Some Democrats are growing increasingly inclined to concede the House to the GOP, as the edge in enthusiasm for the Republicans has seemed to widen since last week’s primaries. Clearly, the Republicans are on a roll and talk of a wave election has now become the norm. But wave elections rarely occur 70 days before the vote.
The Republicans deserve credit for doing what any opposition party wanting to recover from a devastating defeat has to do: they must be on the attack against the governing party, do little to cooperate, and exploit the mood if it favours them. With the economy mired in a slow recovery, the Republicans are on ideal ground—voters are angry and pessimistic.
Meantime, the Democrats continue to blame the Bush administration and are essentially running the campaigns of 2006 and 2008. This strategy can be effective, but its effectiveness is limited by the fact voters still do not feel the economic recovery in their daily lives. Moreover, the political climate has changed. The Democrats are at the mercy of the problems they inherited, especially since voters haven’t seen or felt noticeable change, especially on the employment front.
It’s true the Republicans have not warmed to bipartisanship along the way. They opposed the stimulus, shifting gears to criticize it as “big government,” with some going as far as calling Obama a “socialist.” They knew all along that Obama’s promise of a new politics of dialogue and bipartisanship would be impossible without their cooperation. From my years of experience with the British parliamentary system in Quebec and Canada, I was not surprised to see GOP strategists take a page out of that playbook, where party line and party discipline are sacred. Some moderate Republicans who strayed from the pack ended up being challenged by Tea Party candidates.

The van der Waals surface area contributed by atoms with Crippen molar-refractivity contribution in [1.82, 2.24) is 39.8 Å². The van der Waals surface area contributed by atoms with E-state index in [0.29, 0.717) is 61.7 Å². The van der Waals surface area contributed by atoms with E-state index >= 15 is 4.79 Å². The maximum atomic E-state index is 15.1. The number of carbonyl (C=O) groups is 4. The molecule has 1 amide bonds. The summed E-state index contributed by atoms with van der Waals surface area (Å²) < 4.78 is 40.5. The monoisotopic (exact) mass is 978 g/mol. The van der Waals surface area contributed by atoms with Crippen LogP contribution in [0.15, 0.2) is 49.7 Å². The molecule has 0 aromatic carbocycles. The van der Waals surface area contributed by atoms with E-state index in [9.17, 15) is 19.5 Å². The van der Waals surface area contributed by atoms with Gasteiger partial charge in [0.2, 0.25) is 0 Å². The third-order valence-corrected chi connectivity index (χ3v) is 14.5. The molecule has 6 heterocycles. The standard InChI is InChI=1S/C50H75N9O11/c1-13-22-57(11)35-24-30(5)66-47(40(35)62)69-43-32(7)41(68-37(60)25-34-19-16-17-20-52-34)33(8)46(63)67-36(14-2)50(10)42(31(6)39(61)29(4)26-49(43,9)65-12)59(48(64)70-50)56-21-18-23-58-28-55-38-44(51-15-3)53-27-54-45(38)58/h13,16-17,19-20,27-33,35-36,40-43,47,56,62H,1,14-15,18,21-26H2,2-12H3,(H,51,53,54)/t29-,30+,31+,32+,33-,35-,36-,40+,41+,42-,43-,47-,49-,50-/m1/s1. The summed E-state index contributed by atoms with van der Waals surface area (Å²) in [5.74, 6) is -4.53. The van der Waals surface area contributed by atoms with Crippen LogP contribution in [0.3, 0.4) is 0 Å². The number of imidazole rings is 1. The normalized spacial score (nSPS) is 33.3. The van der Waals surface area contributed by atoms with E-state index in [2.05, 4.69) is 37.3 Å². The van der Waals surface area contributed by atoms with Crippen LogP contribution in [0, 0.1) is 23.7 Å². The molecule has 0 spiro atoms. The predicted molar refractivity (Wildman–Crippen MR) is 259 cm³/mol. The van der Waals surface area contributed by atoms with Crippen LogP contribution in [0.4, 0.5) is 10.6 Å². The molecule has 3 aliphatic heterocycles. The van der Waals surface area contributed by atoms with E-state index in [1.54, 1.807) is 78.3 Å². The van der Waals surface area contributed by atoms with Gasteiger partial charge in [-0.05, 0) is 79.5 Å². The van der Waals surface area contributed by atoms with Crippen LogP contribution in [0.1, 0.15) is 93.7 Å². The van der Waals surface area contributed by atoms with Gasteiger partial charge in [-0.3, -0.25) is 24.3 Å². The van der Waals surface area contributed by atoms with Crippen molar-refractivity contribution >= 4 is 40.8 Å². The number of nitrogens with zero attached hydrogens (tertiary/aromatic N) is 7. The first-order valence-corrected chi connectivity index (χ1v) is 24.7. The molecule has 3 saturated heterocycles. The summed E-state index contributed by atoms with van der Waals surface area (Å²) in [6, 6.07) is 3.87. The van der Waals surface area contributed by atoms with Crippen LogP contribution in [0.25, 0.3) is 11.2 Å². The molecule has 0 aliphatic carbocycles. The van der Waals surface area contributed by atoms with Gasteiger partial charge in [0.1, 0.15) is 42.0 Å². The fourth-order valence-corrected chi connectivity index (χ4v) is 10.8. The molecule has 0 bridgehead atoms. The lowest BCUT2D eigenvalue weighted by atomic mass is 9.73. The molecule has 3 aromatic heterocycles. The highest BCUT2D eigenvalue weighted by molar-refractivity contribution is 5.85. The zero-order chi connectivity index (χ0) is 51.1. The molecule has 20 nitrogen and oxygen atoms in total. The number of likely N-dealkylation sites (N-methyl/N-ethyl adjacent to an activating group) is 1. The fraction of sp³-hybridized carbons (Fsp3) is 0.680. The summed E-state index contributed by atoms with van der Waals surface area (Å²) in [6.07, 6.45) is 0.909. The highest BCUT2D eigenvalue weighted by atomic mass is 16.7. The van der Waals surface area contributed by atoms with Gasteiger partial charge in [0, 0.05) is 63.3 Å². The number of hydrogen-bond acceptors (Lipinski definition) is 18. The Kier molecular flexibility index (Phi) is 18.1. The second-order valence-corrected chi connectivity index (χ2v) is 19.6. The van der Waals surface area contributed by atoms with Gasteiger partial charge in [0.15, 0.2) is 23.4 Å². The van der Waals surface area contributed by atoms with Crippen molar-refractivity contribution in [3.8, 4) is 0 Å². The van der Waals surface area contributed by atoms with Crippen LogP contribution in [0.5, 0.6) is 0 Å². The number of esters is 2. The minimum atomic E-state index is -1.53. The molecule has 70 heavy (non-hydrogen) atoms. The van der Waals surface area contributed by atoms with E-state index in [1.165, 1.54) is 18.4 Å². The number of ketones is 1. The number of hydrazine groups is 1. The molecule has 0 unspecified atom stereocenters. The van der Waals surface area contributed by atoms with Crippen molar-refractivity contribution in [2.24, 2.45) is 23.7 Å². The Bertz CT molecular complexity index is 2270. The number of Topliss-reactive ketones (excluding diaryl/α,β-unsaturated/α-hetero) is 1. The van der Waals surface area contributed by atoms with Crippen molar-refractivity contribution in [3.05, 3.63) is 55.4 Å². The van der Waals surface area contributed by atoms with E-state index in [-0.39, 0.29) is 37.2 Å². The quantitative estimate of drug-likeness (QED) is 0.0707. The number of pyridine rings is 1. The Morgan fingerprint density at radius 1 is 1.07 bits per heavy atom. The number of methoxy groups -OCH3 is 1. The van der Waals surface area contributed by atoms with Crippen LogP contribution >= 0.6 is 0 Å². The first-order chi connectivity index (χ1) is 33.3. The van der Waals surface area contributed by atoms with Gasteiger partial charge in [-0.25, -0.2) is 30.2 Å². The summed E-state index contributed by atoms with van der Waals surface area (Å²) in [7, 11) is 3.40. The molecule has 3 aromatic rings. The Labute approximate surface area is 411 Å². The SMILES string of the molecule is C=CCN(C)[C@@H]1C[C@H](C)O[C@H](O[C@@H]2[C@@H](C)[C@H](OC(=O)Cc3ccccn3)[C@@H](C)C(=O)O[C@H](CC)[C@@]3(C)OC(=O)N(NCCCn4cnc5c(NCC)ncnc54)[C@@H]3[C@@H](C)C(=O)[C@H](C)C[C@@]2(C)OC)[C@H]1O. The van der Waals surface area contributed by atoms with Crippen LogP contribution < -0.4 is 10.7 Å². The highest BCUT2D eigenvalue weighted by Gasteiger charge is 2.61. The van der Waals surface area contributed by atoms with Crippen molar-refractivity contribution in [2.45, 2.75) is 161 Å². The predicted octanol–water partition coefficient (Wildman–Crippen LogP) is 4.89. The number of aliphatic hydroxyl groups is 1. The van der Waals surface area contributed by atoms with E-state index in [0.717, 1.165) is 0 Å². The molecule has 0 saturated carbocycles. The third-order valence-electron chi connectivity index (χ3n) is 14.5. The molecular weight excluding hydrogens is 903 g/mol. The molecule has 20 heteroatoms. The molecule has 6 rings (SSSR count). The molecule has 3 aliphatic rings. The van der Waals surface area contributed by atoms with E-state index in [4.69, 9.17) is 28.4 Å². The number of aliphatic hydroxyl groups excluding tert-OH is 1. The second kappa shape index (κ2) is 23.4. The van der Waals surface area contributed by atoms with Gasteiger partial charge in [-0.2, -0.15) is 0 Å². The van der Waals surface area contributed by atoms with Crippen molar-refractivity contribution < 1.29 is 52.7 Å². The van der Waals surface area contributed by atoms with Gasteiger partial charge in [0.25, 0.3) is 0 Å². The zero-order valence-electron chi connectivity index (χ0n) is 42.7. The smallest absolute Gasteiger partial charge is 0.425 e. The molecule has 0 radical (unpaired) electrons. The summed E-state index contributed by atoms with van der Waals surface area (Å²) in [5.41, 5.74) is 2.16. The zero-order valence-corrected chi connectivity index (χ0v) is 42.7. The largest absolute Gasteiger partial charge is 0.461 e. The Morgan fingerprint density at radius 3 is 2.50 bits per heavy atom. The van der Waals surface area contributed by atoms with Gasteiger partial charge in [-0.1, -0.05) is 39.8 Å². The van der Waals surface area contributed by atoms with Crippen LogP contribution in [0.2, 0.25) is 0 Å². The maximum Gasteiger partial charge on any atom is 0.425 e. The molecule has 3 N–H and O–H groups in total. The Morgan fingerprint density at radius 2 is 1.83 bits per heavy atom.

This being said, the moroseness of some Democrats will turn their pessimism into a self-fulfilling prophecy. Listening to the cable news shows, you can easily get the impression that some Democrats have thrown in the towel. Unless the Democrats begin to fight for what they believe in, defend what they have done in power, and offer a compelling vision of why they want to stay in power, they will suffer a crushing setback come November.
Mid-term elections usually have a lot to do with local issues, but most would agree the economy will be the dominant factor this November. Between now and then, Obama should stay on the theme of “jobs, jobs, jobs,” concede there is no quick fix, and avoid the Pollyanna rhetoric. He must also show his commitment to fiscal responsibility and do what has to be done to protect the economic security of U.S. citizens. Above all, his message will have to be focused. It may not be enough to rejuvenate the base, but it will offer a coherent message that could ultimately resonate in November. After all, voters rejected Republican economic policies less than two years.
Most observers will agree that this is a very activist administration and Congress, so Democrats have achievements they can go out and sell. They may not fit the Republican agenda, but that was not the reason for their victories in the first place in 2006 and 2008. They won because voters wanted change and they knew what it was they were voting for.
To their credit, Republicans seem to have a plan for victory and have stayed on message. For the Democrats to recover, they will have to be proud and vocal about their accomplishments in healthcare, education, the economy, financial regulation, the revival of the domestic car industry, foreign policy, and more. This is a much more attractive message than just attacking Bush’s policies. Otherwise, November could be when the unraveling of the Democratic agenda begins in earnest. That prospect, in itself, should be enough to wake up the Democrats.